Category Archives: Campari

Old Pal

OP2

‘I say, Old Pal, how about a cocktail?’

‘Why certainly, but don’t Hogg the recipe book – pass it to Maureen so she can fix us a drink, quicksticks!’

Hello and welcome to the 1950s, when men chortled down the phone while secretaries made them such drinks as the Old Pal and workplaces, as a result, were almost enjoyable places. That’s the vibe I got when I tried the Old Pal, anyhow – with its rye whiskey kick and the bitter orange overtones of Campari, it seemed like the kind of old-school drink Don Draper would have for breakfast. Then again there are plenty of things Don Draper would have for breakfast, including his secretaries, so maybe that’s not the best way to judge a cocktail…

Anyway, where was I? Oh yes. Although I’m not a Campari fan I am determined to work out why other people are, and when I stumbled across this drink in a vintage cocktail book I thought it’d be worth a go. Containing rye whiskey, dry vermouth and Campari, the Old Pal is a perverted version of the Negroni, which contains gin, sweet vermouth and Campari. And that’s what it tastes like, too; like a watered-down version of a Negroni, even though you’d think the rye whiskey in the Old Pal would have a stronger flavour than the gin in a Negroni. It’s kind of boring, the sort of thing you drink just to get drunk. It’s the kind of drink that makes you realise why Negronis are still popular when Old Pals have fallen out of favour. It’s the kind of drink that could almost – almost – make me appreciate a Negroni, and that’s saying something.

‘I suppose it’s all about the delights of subtlety and nuance in a Negroni, as opposed to the straight-shooting ‘down the hatch, that’s the stuff’ of an Old Pal, Old Pal.’

‘Damn straight. Now let’s visit the Members Club and see if someone wants to taste your Old Pal, you don’t get much more subtle than that.’

Chortle.

OLD PAL

INGREDIENTS

Equal parts rye whiskey, dry vermouth and Campari. We used:

30ml Wild Turkey rye whiskey

30ml Noilly Prat

30ml Campari

GLASS

Old-fashioned

METHOD

Stir all ingredients together in a mixing glass that’s half-full of ice. When it’s ice-cold (place the inside of your wrist on the outside of the glass to check, or just taste-test), strain into the old-fashioned glass and serve.

DEGREE OF DIFFICULTY

How would I know, I got the secretary to make it.

RECIPE BY

This version appears in Cocktails and Mixed Drinks by Anthony Hogg (Optimum Books, 1981).

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Negroni

Nigel the zombunny hoped that was a glass of blood in front of him. He just didn't have the stomach for a Negroni.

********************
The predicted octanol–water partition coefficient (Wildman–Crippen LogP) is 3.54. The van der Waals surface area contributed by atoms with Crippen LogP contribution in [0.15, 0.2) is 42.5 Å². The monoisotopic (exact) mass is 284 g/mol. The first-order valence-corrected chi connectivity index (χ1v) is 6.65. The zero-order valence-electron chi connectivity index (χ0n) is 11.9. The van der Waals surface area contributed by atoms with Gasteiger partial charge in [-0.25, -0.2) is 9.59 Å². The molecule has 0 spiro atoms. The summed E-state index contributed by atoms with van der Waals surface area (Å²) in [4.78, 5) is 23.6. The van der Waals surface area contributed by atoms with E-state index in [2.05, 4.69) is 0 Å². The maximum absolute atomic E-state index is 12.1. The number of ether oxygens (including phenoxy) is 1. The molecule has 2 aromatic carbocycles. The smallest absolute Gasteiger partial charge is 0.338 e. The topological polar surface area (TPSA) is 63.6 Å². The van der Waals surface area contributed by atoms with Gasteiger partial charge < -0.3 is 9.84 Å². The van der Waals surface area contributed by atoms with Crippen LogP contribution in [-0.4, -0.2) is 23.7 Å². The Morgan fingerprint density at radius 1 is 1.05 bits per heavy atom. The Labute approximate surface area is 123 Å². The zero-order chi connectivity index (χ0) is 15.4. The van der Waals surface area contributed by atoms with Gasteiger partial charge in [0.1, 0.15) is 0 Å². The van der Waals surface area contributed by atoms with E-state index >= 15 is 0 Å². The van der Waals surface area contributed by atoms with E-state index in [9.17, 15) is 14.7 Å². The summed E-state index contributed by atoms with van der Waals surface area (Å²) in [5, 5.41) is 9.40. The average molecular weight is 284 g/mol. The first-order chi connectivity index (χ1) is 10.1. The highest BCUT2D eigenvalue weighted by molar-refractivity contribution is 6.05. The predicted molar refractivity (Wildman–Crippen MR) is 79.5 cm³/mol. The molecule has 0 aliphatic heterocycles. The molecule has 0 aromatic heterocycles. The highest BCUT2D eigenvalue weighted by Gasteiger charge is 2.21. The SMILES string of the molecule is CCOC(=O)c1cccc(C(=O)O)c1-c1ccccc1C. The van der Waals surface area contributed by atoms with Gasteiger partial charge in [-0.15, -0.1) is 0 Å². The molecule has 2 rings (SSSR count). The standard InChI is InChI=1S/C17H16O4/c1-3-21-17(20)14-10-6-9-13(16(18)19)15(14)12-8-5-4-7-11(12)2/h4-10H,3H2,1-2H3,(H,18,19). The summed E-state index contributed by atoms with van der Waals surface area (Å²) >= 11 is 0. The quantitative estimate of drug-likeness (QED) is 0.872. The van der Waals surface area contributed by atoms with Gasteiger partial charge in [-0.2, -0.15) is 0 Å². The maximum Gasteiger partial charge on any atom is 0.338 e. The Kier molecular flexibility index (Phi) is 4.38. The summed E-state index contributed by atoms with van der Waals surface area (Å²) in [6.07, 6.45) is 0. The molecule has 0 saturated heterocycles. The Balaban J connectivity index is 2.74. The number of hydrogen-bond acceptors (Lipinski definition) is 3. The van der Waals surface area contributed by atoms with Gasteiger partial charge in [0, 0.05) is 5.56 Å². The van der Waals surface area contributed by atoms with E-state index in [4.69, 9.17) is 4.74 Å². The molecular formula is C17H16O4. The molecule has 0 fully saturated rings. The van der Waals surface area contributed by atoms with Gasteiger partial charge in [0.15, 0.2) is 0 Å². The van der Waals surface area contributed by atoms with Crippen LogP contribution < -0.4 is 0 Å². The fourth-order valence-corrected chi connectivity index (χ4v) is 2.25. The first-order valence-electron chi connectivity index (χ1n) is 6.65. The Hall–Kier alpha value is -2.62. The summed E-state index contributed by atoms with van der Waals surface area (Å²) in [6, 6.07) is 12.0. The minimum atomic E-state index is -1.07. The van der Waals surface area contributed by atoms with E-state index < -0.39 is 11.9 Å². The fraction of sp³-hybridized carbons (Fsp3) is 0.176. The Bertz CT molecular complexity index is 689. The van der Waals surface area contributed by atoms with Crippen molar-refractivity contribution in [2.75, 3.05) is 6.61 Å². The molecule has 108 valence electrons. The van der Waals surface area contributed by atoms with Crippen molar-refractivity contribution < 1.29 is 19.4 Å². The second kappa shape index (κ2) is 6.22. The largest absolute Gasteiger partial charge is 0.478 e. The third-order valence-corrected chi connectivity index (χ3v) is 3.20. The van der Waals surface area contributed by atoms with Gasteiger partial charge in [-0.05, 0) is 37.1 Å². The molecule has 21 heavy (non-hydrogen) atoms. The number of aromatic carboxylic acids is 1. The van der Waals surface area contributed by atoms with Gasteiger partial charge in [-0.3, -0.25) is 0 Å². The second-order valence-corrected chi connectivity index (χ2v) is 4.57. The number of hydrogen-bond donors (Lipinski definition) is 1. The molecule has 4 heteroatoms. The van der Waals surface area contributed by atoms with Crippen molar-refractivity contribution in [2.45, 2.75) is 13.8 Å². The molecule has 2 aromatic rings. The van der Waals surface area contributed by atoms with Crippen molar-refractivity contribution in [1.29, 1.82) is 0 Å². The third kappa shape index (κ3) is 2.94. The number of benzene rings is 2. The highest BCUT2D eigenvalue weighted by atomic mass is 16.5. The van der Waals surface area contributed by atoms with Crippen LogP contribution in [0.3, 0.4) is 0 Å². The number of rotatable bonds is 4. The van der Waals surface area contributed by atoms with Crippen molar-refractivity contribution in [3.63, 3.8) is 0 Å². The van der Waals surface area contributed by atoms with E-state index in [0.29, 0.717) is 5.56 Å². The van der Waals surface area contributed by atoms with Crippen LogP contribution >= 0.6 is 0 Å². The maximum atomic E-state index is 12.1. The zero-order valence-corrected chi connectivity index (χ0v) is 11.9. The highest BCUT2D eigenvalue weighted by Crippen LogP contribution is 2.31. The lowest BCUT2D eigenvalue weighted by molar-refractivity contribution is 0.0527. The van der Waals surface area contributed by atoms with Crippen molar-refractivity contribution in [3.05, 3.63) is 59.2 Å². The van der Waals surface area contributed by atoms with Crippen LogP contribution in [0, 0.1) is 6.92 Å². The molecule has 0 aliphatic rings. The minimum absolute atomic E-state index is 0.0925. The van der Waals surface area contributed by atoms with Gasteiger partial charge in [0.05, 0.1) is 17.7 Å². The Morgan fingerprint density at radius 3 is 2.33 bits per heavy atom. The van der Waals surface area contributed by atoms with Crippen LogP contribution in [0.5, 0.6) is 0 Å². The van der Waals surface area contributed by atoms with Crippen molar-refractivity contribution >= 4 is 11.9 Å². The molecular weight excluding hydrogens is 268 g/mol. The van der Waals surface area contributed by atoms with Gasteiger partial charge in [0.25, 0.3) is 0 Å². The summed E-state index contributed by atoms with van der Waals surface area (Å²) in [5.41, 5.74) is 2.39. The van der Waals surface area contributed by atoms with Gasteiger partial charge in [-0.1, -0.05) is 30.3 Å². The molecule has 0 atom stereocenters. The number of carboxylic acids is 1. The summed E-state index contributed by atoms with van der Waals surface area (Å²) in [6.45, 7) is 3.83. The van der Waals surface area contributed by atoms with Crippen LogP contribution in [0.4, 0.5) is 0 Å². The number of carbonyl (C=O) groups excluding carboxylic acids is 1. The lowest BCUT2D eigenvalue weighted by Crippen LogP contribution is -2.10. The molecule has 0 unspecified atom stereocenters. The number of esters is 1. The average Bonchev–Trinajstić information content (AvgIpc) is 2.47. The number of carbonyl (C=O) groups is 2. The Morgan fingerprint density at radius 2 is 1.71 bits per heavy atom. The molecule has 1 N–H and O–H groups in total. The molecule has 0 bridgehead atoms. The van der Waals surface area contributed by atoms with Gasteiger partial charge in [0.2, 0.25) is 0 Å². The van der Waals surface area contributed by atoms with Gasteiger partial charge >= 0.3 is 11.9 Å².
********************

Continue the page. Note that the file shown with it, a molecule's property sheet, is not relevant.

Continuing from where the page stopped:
Nigel the zombunny hoped that was a glass of blood in front of him. He just didn’t have the stomach for a Negroni.

In the lead-up to World Gin Day (June 13), it’s Negroni Week – that’s right, a whole week dedicated to one classic cocktail made of equal parts gin, Campari and vermouth. Bars around Melbourne are celebrating by donating money to various charities when customers order a Negroni, and while I really wanted to support this excellent excuse to drink, I dislike Campari so I was pretty sure I wasn’t going to like Negronis, either. And if there’s one thing worse than drinking a cocktail you don’t like, it’s paying for it – even if that money is going to charity. I still wanted to join the festivities, though, so I donated to charity by buying a cocktail book at an op shop and making a Negroni at home.

It couldn’t have been easier to make, though it was slightly disturbing seeing perfectly good gin (my favourite spirit) being sullied by bitter Campari and turned blood-red by the vermouth. And it couldn’t have been easier to decide who’d drink it; I took one sip, immediately declared I had made a horrific mistake and handed it to the CTO (Cocktail Tasting Officer), who guzzled it, saying it was a brilliant cocktail that reminded him of the bittersweet soft drink Chinnotto…which I also don’t like. Even diluted with some soda water, the Negroni was just too bitter for me. Turns out you can like bitters, be bitter, and still not like bitter things such as Negronis. Who knew?!

I’ve read somewhere that people either love or hate Negronis – there is no in between. Based on 52 Cocktails’ scientific studies, aka tonight’s drinking session, I’d say 50% of people love them and 50% hate them. For the first group, here’s the recipe. On behalf of the rest of us – leave our gin alone!

NEGRONI

INGREDIENTS

20ml gin

20ml Campari

20ml sweet vermouth

strip of orange peel, pith removed

soda water, to top up

GLASS

Old-fashioned

METHOD

Build over ice in an old-fashioned glass. Twist the orange peel over the top and add soda water if desired. (Other recipes have slightly different methods, such as stirring the drink until it’s ice cold – which I did – and garnishing with an orange wheel. Up to you.)

DEGREE OF DIFFICULTY

If you can pour liquid out of a bottle, you can make this drink. Whether or not you can stomach drinking it is another thing altogether.

RECIPE BY

This version of the Negroni appears in The Liquid Kitchen – Party Drinks by Hayden Wood (Murdoch Books, 2004). Other recipes call for 30ml of each ingredient. If you really, really like Negronis you could probably make a massive one as long as you used enough ice and equal measures of all three ingredients. Sorry, but it ain’t something I’m ever going to try!

PHOTO CREDIT

No animals were harmed in the making of this photo. Nigel the zombunny, however (supplied by Make it Wednesday), has been well and truly traumatised.

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